• Programs in both West Palm Beach and Miami Beach are planting trees that are more adept at fighting climate change than the state’s iconic palms. Atmospheric carbon dioxide levels today are higher than at any point in the past 800,000 years, according to NOAA. Because palm trees don’t produce wood, they are the least effective at carbon sequestration. The average palm tree in Florida can only absorb about 5 pounds of CO2 per year. Other trees like oaks, mahogany, pines, and cedars can sequester more than 3,000 pounds of CO2 over their lifetime.

  • In South Florida, neighborhoods as far as 20 miles inland are experiencing flooding caused by rising seas. This is because as sea levels in the Atlantic Ocean rise, drainage canals don’t serve their intended purpose and floodwaters linger. The South Florida Water Management District submitted a $1.5 billion funding request to upgrade the canals.  Meanwhile, a new rating system announced by Federal Emergency Management Agency (FEMA) will lead to rising flood insurance premiums for most Florida homes.  

  • The Orlando Utilities Commission gave the green light for customers to resume normal water use after an uptick in COVID-19 cases led to a shortage of liquid oxygen. Liquid oxygen is used to purify water and to remove the rotten egg smell caused by sulfur. In August, the commission asked its customers to limit irrigating lawns and landscapes to help prevent impacts to water quality caused by the shortage.    

  • Red tide concentrations appear to be worsening in the Florida Panhandle while improving in the greater Tampa Bay region, according to the FWC. For the most up-to-date information, visit: Red Tide Current Status. New grant funding from the Tampa Bay Estuary Program will help researchers better determine the sources of nutrient pollution that are causing red tide in the region to linger. Meanwhile, samples collected from the St. Johns River earlier this month indicated high levels of microcystins, a toxin produced by certain types of blue-green algal blooms.  

Visit the links below for other environmental stories you may have missed this month!
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From Florida Podcast: More to Bats than Spooky Reputation

Bats are the only mammals that power their own flight and the University of Florida has hundreds of thousands of them living in the world’s largest occupied bat houses. 

From Florida podcast host Nicci Brown talks with Verity Mathis, mammal collections manager at the Florida Museum of Natural History about the history of bats at UF, species found in our colony, the role bats play in the ecosystem and other fascinating facts about bats.
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Featured Video

Learn more about this insect & other important insects in Florida at: The Insect Effect

Action of the Month:
Have a Sustainably Spooky Halloween

Halloween products such as costumes and candy can contribute to an environmentally unfriendly holiday that produces a lot of waste. Over 10 billion dollars are spent on Halloween products each year in the United States. And one 2019 report surveyed 19 major retailers in the United Kingdom and estimated that Halloween costumes and decor generated over 2,000 tonnes of plastic waste each year.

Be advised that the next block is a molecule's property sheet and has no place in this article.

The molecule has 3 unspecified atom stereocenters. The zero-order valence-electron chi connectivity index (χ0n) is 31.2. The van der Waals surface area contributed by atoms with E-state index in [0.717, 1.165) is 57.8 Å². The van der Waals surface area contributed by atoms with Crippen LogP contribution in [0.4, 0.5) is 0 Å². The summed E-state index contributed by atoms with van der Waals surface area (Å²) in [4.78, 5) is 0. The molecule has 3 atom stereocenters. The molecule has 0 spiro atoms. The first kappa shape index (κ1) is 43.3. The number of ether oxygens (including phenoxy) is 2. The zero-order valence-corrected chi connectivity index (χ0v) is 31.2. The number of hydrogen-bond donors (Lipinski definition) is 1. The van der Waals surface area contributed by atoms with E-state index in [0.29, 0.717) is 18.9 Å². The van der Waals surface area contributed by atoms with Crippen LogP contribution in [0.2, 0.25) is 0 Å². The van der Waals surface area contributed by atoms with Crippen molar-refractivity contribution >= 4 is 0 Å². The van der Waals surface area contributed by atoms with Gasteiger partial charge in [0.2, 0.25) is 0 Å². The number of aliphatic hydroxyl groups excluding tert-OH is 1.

Don’t worry, there’s no need to cancel your Halloween plans. Instead, join us for the October Action of the Month: “Have a Sustainably Spooky Halloween!” and learn more about some simple steps you can take to Hallow-green your holiday! 

 

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Earth to Florida's Action of the Month is produced in collaboration with the UF Office of Sustainability. If you’d like to learn more about sustainability at UF, follow Sustainable UF on Instagram or Facebook!
Like our Action of the Month column? Visit our Instagram page for weekly actions you can take for the betterment of the planet. 

What We're Reading

Environmental protection and social justice are deeply intertwined, and we cannot accurately communicate the environmental issues facing our state without acknowledging this relationship. In this monthly Earth to Florida segment, we will share articles and videos that help explain these connections.

Tell Me About

Tell Me About is a weekly series on TESI's Instagram channel that explains environmental topics facing Florida and why they matter. Click the images below to learn more about sea level rise, stony coral tissue loss disease and wetland mitigation banking in Florida. 
Visit our blog posts below to learn more about these topics!
Learn more about Earth systems-related topics through our other student-produced educational videos! (Great for classrooms!)

What's the Word?

When reading environmental news, you may hear a lot of buzzwords. Our What's the Word Instagram series helps define terms you may come across while reading stories. Click the images below to learn more! 

Know Your Florida

Want to impress your friends with all you know about our beautiful state? Follow us on Instagram @KnowYourFlorida and get to know your state’s natural history and outdoor wonders. Click the images below for fun Florida facts for this month!

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Started in 2018, the mission of the UF Thompson Earth Systems Institute is to advance communication and education about Earth systems science in a way that inspires Floridians to be effective stewards of our planet. 
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About Earth to Florida

Each month, a student-led team at the UF Thompson Earth Systems Institute curates Florida's environmental news and puts it into context by explaining what’s going on, why it matters and what we can do about it. We hope you enjoy this month's sampling.